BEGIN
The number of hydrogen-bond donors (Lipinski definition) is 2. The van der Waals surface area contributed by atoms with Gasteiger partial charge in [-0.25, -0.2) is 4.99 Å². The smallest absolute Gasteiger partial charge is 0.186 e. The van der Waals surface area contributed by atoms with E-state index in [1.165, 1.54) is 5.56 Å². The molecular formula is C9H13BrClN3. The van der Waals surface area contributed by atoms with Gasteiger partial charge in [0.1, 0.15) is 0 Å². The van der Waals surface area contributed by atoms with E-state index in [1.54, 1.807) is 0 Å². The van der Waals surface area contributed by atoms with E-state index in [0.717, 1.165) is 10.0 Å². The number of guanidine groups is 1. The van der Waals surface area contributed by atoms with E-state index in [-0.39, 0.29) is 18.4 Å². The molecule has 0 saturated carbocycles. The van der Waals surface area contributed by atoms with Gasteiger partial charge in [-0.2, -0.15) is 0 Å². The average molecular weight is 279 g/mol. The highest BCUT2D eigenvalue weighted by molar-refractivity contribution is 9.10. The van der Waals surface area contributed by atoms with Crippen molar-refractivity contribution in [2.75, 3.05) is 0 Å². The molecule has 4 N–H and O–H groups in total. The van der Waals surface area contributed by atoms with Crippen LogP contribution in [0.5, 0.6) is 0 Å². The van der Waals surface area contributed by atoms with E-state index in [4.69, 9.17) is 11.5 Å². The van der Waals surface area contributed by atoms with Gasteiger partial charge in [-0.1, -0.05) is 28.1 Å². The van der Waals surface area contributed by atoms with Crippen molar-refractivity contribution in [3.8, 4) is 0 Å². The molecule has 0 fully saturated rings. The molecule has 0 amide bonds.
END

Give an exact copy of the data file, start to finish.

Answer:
The number of hydrogen-bond donors (Lipinski definition) is 2. The van der Waals surface area contributed by atoms with Gasteiger partial charge in [-0.25, -0.2) is 4.99 Å². The smallest absolute Gasteiger partial charge is 0.186 e. The van der Waals surface area contributed by atoms with E-state index in [1.165, 1.54) is 5.56 Å². The molecular formula is C9H13BrClN3. The van der Waals surface area contributed by atoms with Gasteiger partial charge in [0.1, 0.15) is 0 Å². The van der Waals surface area contributed by atoms with E-state index in [1.54, 1.807) is 0 Å². The van der Waals surface area contributed by atoms with E-state index in [0.717, 1.165) is 10.0 Å². The number of guanidine groups is 1. The van der Waals surface area contributed by atoms with E-state index in [-0.39, 0.29) is 18.4 Å². The molecule has 0 saturated carbocycles. The van der Waals surface area contributed by atoms with Gasteiger partial charge in [-0.2, -0.15) is 0 Å². The average molecular weight is 279 g/mol. The highest BCUT2D eigenvalue weighted by molar-refractivity contribution is 9.10. The van der Waals surface area contributed by atoms with Crippen molar-refractivity contribution in [2.75, 3.05) is 0 Å². The molecule has 4 N–H and O–H groups in total. The van der Waals surface area contributed by atoms with Crippen LogP contribution in [0.5, 0.6) is 0 Å². The van der Waals surface area contributed by atoms with E-state index in [4.69, 9.17) is 11.5 Å². The van der Waals surface area contributed by atoms with Gasteiger partial charge in [-0.1, -0.05) is 28.1 Å². The van der Waals surface area contributed by atoms with Crippen molar-refractivity contribution in [3.8, 4) is 0 Å². The molecule has 0 fully saturated rings. The molecule has 0 amide bonds.